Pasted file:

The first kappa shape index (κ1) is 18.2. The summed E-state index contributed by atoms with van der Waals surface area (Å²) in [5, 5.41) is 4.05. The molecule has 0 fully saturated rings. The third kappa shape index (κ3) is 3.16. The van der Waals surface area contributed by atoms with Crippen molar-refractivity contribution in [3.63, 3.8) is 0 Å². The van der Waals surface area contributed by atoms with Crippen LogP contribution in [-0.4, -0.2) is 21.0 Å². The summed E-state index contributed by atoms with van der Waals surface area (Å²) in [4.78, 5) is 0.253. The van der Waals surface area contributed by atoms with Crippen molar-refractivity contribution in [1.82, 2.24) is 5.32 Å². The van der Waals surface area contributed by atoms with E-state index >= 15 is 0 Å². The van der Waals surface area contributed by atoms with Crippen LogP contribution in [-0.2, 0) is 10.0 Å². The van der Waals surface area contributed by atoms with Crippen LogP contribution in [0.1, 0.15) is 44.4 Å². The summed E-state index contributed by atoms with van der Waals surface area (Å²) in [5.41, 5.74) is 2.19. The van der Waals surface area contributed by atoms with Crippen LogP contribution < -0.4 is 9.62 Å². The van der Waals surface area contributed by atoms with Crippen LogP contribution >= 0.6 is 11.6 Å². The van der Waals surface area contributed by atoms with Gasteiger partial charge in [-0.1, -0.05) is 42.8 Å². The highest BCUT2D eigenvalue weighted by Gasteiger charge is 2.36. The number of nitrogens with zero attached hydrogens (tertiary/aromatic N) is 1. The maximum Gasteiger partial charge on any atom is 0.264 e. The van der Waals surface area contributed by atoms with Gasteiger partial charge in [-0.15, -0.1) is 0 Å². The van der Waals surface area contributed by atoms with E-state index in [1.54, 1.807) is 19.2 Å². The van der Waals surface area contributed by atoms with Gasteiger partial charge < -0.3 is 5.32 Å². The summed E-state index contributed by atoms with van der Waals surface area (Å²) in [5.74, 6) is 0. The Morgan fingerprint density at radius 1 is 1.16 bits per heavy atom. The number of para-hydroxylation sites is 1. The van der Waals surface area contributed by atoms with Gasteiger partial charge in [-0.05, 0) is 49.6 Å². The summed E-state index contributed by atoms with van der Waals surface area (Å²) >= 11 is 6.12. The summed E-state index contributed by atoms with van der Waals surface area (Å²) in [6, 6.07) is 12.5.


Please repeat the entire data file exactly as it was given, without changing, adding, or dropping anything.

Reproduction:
The first kappa shape index (κ1) is 18.2. The summed E-state index contributed by atoms with van der Waals surface area (Å²) in [5, 5.41) is 4.05. The molecule has 0 fully saturated rings. The third kappa shape index (κ3) is 3.16. The van der Waals surface area contributed by atoms with Crippen molar-refractivity contribution in [3.63, 3.8) is 0 Å². The van der Waals surface area contributed by atoms with Crippen LogP contribution in [-0.4, -0.2) is 21.0 Å². The summed E-state index contributed by atoms with van der Waals surface area (Å²) in [4.78, 5) is 0.253. The van der Waals surface area contributed by atoms with Crippen molar-refractivity contribution in [1.82, 2.24) is 5.32 Å². The van der Waals surface area contributed by atoms with E-state index >= 15 is 0 Å². The van der Waals surface area contributed by atoms with Crippen LogP contribution in [-0.2, 0) is 10.0 Å². The van der Waals surface area contributed by atoms with Crippen LogP contribution in [0.1, 0.15) is 44.4 Å². The summed E-state index contributed by atoms with van der Waals surface area (Å²) in [5.41, 5.74) is 2.19. The van der Waals surface area contributed by atoms with Crippen LogP contribution < -0.4 is 9.62 Å². The van der Waals surface area contributed by atoms with Crippen LogP contribution >= 0.6 is 11.6 Å². The van der Waals surface area contributed by atoms with Gasteiger partial charge in [-0.1, -0.05) is 42.8 Å². The highest BCUT2D eigenvalue weighted by Gasteiger charge is 2.36. The number of nitrogens with zero attached hydrogens (tertiary/aromatic N) is 1. The maximum Gasteiger partial charge on any atom is 0.264 e. The van der Waals surface area contributed by atoms with Gasteiger partial charge in [-0.15, -0.1) is 0 Å². The van der Waals surface area contributed by atoms with E-state index in [1.54, 1.807) is 19.2 Å². The van der Waals surface area contributed by atoms with Gasteiger partial charge < -0.3 is 5.32 Å². The summed E-state index contributed by atoms with van der Waals surface area (Å²) in [5.74, 6) is 0. The Morgan fingerprint density at radius 1 is 1.16 bits per heavy atom. The number of para-hydroxylation sites is 1. The van der Waals surface area contributed by atoms with Gasteiger partial charge in [-0.05, 0) is 49.6 Å². The summed E-state index contributed by atoms with van der Waals surface area (Å²) >= 11 is 6.12. The summed E-state index contributed by atoms with van der Waals surface area (Å²) in [6, 6.07) is 12.5.